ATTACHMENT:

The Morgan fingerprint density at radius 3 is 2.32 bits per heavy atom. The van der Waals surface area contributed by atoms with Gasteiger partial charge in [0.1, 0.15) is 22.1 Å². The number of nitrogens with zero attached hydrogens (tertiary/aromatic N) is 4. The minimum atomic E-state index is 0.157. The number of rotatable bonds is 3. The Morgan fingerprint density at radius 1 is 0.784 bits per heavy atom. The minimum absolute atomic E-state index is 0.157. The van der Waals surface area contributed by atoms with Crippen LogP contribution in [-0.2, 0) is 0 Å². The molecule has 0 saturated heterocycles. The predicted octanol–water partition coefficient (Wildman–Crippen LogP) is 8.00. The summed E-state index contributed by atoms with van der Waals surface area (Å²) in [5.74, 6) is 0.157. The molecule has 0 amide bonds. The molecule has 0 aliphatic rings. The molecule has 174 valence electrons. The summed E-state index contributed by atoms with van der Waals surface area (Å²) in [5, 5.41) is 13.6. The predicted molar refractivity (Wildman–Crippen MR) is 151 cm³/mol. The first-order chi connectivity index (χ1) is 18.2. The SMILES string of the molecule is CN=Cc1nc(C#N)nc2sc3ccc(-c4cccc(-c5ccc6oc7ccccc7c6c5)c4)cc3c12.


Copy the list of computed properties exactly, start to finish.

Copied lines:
The Morgan fingerprint density at radius 3 is 2.32 bits per heavy atom. The van der Waals surface area contributed by atoms with Gasteiger partial charge in [0.1, 0.15) is 22.1 Å². The number of nitrogens with zero attached hydrogens (tertiary/aromatic N) is 4. The minimum atomic E-state index is 0.157. The number of rotatable bonds is 3. The Morgan fingerprint density at radius 1 is 0.784 bits per heavy atom. The minimum absolute atomic E-state index is 0.157. The van der Waals surface area contributed by atoms with Crippen LogP contribution in [-0.2, 0) is 0 Å². The molecule has 0 saturated heterocycles. The predicted octanol–water partition coefficient (Wildman–Crippen LogP) is 8.00. The summed E-state index contributed by atoms with van der Waals surface area (Å²) in [5.74, 6) is 0.157. The molecule has 0 amide bonds. The molecule has 0 aliphatic rings. The molecule has 174 valence electrons. The summed E-state index contributed by atoms with van der Waals surface area (Å²) in [5, 5.41) is 13.6. The predicted molar refractivity (Wildman–Crippen MR) is 151 cm³/mol. The first-order chi connectivity index (χ1) is 18.2. The SMILES string of the molecule is CN=Cc1nc(C#N)nc2sc3ccc(-c4cccc(-c5ccc6oc7ccccc7c6c5)c4)cc3c12.